Today, we refer to the late writer and cultural commentator James Baldwin as a prophet. That's because his work has transcended generations in relevancy, about the ills of racism, white supremacy, and other oppressions. But the man who gave us Giovanni's Room, If Beale Street Could Talk (which was adapted into an Oscar-winning film), and Notes of A Native Son, was more than his writing. Rumor has it he had a number of trysts with the likes of Marlon Brando and I just need to see it played out on film.
Say what you will about the former Olympian and Kardashian parent, but Caitlyn Jenner -- with assists from Diane Sawyer, Vanity Fair, and a docuseries, I am Cait -- is one of the most visible trans people ever. And though we got a lot out of her media blitz and coming out, hearing the advocate discuss how she'd go out in public in disguise pre-transition sounds intriguing and spinnable into a gripping on-screen narrative. Not to mention, the broader spectacle of the world that Jenner exists in is what helps make great entertainment.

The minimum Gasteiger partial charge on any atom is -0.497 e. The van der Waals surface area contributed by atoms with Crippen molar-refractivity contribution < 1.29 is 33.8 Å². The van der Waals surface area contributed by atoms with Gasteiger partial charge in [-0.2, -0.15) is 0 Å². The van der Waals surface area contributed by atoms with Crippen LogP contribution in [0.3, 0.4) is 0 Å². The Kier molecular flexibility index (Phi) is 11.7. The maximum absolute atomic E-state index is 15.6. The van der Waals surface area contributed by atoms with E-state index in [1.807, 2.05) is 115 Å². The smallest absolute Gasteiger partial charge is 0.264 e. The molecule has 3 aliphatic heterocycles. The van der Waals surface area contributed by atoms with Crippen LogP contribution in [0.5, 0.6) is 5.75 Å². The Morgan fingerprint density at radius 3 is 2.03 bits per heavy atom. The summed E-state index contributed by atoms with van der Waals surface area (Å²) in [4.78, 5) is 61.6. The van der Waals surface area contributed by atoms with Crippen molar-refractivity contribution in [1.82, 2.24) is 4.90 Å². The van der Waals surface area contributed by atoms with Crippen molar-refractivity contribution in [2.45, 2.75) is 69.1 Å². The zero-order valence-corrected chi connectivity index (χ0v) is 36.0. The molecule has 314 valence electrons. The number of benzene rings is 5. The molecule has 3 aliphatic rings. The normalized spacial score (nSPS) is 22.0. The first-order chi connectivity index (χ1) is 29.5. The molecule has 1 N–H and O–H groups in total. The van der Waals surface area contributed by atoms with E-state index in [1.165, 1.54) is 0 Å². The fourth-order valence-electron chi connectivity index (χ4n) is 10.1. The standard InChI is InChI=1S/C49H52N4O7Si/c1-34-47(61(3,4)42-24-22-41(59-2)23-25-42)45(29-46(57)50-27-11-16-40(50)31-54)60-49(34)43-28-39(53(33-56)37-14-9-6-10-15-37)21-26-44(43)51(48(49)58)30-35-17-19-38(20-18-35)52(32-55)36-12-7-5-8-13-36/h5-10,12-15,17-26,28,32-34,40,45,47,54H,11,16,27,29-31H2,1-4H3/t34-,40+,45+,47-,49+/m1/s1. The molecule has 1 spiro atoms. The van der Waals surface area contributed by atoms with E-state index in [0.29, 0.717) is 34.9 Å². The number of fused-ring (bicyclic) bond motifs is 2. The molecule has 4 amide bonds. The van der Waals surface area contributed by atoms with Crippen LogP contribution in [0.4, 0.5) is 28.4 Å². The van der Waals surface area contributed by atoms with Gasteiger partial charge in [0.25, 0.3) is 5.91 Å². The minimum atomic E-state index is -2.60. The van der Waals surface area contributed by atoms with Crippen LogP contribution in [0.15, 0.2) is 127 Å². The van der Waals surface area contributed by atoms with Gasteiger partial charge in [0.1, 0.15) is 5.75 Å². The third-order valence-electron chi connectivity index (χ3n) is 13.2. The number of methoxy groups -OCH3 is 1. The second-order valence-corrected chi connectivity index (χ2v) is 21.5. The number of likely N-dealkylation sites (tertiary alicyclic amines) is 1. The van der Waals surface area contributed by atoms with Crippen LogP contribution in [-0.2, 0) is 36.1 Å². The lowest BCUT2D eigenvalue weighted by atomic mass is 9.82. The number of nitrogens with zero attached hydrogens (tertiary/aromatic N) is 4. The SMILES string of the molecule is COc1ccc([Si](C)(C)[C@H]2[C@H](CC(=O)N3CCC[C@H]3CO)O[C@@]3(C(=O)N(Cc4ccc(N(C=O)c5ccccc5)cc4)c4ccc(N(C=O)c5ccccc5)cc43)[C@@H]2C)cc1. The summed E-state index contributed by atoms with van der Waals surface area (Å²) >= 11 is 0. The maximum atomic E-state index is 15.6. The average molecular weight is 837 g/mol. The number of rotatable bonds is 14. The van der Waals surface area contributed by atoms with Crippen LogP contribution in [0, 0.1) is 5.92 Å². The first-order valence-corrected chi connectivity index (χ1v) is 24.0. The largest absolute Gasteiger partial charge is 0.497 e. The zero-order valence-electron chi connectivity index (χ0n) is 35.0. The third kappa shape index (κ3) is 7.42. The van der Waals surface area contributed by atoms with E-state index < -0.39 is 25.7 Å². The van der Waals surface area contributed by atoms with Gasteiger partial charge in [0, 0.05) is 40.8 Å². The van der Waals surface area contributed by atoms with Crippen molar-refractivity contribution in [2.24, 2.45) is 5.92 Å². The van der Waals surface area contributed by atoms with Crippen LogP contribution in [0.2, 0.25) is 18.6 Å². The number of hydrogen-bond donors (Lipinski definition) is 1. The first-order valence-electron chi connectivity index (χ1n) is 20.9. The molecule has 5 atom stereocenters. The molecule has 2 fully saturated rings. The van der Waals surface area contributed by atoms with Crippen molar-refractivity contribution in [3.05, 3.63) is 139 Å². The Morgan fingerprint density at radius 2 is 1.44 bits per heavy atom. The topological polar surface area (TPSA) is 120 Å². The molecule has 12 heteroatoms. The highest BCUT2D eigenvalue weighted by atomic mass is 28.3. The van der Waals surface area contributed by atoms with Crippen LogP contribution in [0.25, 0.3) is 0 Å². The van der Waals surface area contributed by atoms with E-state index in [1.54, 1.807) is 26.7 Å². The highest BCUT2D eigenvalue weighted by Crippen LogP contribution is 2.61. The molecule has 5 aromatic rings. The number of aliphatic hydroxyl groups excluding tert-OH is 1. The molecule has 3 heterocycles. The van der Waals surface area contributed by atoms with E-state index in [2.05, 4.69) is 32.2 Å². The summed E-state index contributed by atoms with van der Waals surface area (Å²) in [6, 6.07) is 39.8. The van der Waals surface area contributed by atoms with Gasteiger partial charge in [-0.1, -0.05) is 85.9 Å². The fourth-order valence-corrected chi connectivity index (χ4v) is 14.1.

CeCe McDonald and a group of friends made a midnight run to the store down the street from her Minneapolis home on the night of June 5, 2011. In the middle of their walk, they were accosted by a gang of white bar patrons who hurled racist, homophobic, and transphobic slurs toward them. McDonald eventually squared off with one of the male assailants who, by the end of the altercation, died from injuries after a pair of scissors pierced his chest -- scissors that came out of McDonald's purse. That night landed McDonald, a Black transgender woman, in a men's prison and set off a firestorm of support with champions who included actress Laverne Cox, who produced the doc Free Cece. McDonald was released in January 2014 after serving 19 months.